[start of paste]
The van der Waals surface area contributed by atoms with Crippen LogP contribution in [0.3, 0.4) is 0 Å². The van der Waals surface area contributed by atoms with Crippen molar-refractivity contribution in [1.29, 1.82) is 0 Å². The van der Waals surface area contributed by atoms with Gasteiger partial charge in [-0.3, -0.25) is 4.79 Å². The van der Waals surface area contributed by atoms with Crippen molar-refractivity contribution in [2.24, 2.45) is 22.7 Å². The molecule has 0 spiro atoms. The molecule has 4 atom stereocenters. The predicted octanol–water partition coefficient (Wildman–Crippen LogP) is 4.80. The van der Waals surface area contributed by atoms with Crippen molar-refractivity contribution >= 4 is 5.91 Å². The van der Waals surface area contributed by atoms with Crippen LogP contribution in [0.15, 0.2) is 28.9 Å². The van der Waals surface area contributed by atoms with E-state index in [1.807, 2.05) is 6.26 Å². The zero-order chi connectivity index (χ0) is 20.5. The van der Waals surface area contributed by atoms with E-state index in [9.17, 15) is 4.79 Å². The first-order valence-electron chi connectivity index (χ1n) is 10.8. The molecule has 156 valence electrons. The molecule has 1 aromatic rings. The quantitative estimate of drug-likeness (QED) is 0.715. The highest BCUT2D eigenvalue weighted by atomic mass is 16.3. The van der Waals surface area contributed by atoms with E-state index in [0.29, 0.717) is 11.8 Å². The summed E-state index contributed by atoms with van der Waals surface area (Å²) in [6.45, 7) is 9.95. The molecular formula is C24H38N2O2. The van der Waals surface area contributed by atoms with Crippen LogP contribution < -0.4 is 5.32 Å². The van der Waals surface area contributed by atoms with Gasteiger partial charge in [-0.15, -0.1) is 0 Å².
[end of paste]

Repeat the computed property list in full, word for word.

The van der Waals surface area contributed by atoms with Crippen LogP contribution in [0.3, 0.4) is 0 Å². The van der Waals surface area contributed by atoms with Crippen molar-refractivity contribution in [1.29, 1.82) is 0 Å². The van der Waals surface area contributed by atoms with Gasteiger partial charge in [-0.3, -0.25) is 4.79 Å². The van der Waals surface area contributed by atoms with Crippen molar-refractivity contribution in [2.24, 2.45) is 22.7 Å². The molecule has 0 spiro atoms. The molecule has 4 atom stereocenters. The predicted octanol–water partition coefficient (Wildman–Crippen LogP) is 4.80. The van der Waals surface area contributed by atoms with Crippen molar-refractivity contribution >= 4 is 5.91 Å². The van der Waals surface area contributed by atoms with Crippen LogP contribution in [0.15, 0.2) is 28.9 Å². The van der Waals surface area contributed by atoms with E-state index in [1.807, 2.05) is 6.26 Å². The zero-order chi connectivity index (χ0) is 20.5. The van der Waals surface area contributed by atoms with E-state index in [9.17, 15) is 4.79 Å². The first-order valence-electron chi connectivity index (χ1n) is 10.8. The molecule has 156 valence electrons. The molecule has 1 aromatic rings. The quantitative estimate of drug-likeness (QED) is 0.715. The highest BCUT2D eigenvalue weighted by atomic mass is 16.3. The van der Waals surface area contributed by atoms with E-state index in [0.29, 0.717) is 11.8 Å². The summed E-state index contributed by atoms with van der Waals surface area (Å²) in [6.45, 7) is 9.95. The molecular formula is C24H38N2O2. The van der Waals surface area contributed by atoms with Crippen LogP contribution < -0.4 is 5.32 Å². The van der Waals surface area contributed by atoms with Gasteiger partial charge in [-0.15, -0.1) is 0 Å².